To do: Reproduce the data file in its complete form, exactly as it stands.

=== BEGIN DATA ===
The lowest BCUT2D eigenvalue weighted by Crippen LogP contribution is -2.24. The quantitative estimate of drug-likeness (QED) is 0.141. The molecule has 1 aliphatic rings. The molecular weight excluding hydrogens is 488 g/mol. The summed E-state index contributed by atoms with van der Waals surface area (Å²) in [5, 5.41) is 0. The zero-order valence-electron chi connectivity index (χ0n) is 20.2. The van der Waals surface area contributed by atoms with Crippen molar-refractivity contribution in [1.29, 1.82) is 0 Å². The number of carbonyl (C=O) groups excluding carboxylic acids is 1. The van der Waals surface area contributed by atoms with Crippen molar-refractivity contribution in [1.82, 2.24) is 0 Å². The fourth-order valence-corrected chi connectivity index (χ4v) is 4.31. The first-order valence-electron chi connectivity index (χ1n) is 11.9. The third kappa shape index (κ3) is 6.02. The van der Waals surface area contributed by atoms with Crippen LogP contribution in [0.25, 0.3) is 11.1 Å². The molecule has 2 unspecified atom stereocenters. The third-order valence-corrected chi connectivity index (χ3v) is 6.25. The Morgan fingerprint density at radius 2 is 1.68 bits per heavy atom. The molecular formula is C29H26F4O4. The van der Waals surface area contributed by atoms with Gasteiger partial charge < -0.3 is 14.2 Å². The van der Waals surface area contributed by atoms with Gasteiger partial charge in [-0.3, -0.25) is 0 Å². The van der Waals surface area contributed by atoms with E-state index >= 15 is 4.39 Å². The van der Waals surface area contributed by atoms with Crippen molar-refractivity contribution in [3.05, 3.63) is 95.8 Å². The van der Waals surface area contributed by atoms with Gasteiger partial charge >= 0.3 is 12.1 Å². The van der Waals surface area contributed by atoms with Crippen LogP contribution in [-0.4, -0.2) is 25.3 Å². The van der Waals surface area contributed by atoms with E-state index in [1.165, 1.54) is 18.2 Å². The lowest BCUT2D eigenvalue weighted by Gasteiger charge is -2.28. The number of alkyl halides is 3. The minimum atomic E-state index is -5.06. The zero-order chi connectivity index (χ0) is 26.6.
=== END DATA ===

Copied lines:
The lowest BCUT2D eigenvalue weighted by Crippen LogP contribution is -2.24. The quantitative estimate of drug-likeness (QED) is 0.141. The molecule has 1 aliphatic rings. The molecular weight excluding hydrogens is 488 g/mol. The summed E-state index contributed by atoms with van der Waals surface area (Å²) in [5, 5.41) is 0. The zero-order valence-electron chi connectivity index (χ0n) is 20.2. The van der Waals surface area contributed by atoms with Crippen molar-refractivity contribution in [1.29, 1.82) is 0 Å². The number of carbonyl (C=O) groups excluding carboxylic acids is 1. The van der Waals surface area contributed by atoms with Crippen molar-refractivity contribution in [1.82, 2.24) is 0 Å². The fourth-order valence-corrected chi connectivity index (χ4v) is 4.31. The first-order valence-electron chi connectivity index (χ1n) is 11.9. The third kappa shape index (κ3) is 6.02. The van der Waals surface area contributed by atoms with Crippen LogP contribution in [0.25, 0.3) is 11.1 Å². The molecule has 2 unspecified atom stereocenters. The third-order valence-corrected chi connectivity index (χ3v) is 6.25. The Morgan fingerprint density at radius 2 is 1.68 bits per heavy atom. The molecular formula is C29H26F4O4. The van der Waals surface area contributed by atoms with Gasteiger partial charge < -0.3 is 14.2 Å². The van der Waals surface area contributed by atoms with Gasteiger partial charge in [-0.3, -0.25) is 0 Å². The van der Waals surface area contributed by atoms with E-state index >= 15 is 4.39 Å². The van der Waals surface area contributed by atoms with Crippen molar-refractivity contribution in [3.05, 3.63) is 95.8 Å². The van der Waals surface area contributed by atoms with Gasteiger partial charge >= 0.3 is 12.1 Å². The van der Waals surface area contributed by atoms with Crippen LogP contribution in [-0.4, -0.2) is 25.3 Å². The van der Waals surface area contributed by atoms with E-state index in [1.165, 1.54) is 18.2 Å². The lowest BCUT2D eigenvalue weighted by Gasteiger charge is -2.28. The number of alkyl halides is 3. The minimum atomic E-state index is -5.06. The zero-order chi connectivity index (χ0) is 26.6.